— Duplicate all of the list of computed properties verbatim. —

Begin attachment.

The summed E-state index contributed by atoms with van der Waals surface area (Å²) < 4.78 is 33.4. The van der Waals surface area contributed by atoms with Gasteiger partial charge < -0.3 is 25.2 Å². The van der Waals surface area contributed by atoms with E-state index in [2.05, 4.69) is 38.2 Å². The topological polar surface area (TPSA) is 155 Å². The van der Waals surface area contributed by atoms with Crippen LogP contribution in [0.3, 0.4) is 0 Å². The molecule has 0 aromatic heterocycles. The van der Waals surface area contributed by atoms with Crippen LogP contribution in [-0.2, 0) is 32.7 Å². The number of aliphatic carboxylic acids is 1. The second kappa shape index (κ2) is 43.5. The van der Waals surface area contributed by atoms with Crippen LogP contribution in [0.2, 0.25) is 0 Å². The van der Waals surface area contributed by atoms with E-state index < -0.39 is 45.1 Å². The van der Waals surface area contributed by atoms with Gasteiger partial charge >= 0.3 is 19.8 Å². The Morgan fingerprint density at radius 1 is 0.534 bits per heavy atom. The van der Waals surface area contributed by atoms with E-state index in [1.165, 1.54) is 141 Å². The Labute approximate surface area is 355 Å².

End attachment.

The summed E-state index contributed by atoms with van der Waals surface area (Å²) < 4.78 is 33.4. The van der Waals surface area contributed by atoms with Gasteiger partial charge < -0.3 is 25.2 Å². The van der Waals surface area contributed by atoms with E-state index in [2.05, 4.69) is 38.2 Å². The topological polar surface area (TPSA) is 155 Å². The van der Waals surface area contributed by atoms with Crippen LogP contribution in [0.3, 0.4) is 0 Å². The molecule has 0 aromatic heterocycles. The van der Waals surface area contributed by atoms with Crippen LogP contribution in [-0.2, 0) is 32.7 Å². The number of aliphatic carboxylic acids is 1. The second kappa shape index (κ2) is 43.5. The van der Waals surface area contributed by atoms with Crippen LogP contribution in [0.2, 0.25) is 0 Å². The van der Waals surface area contributed by atoms with E-state index < -0.39 is 45.1 Å². The van der Waals surface area contributed by atoms with Gasteiger partial charge >= 0.3 is 19.8 Å². The Morgan fingerprint density at radius 1 is 0.534 bits per heavy atom. The van der Waals surface area contributed by atoms with E-state index in [1.165, 1.54) is 141 Å². The Labute approximate surface area is 355 Å².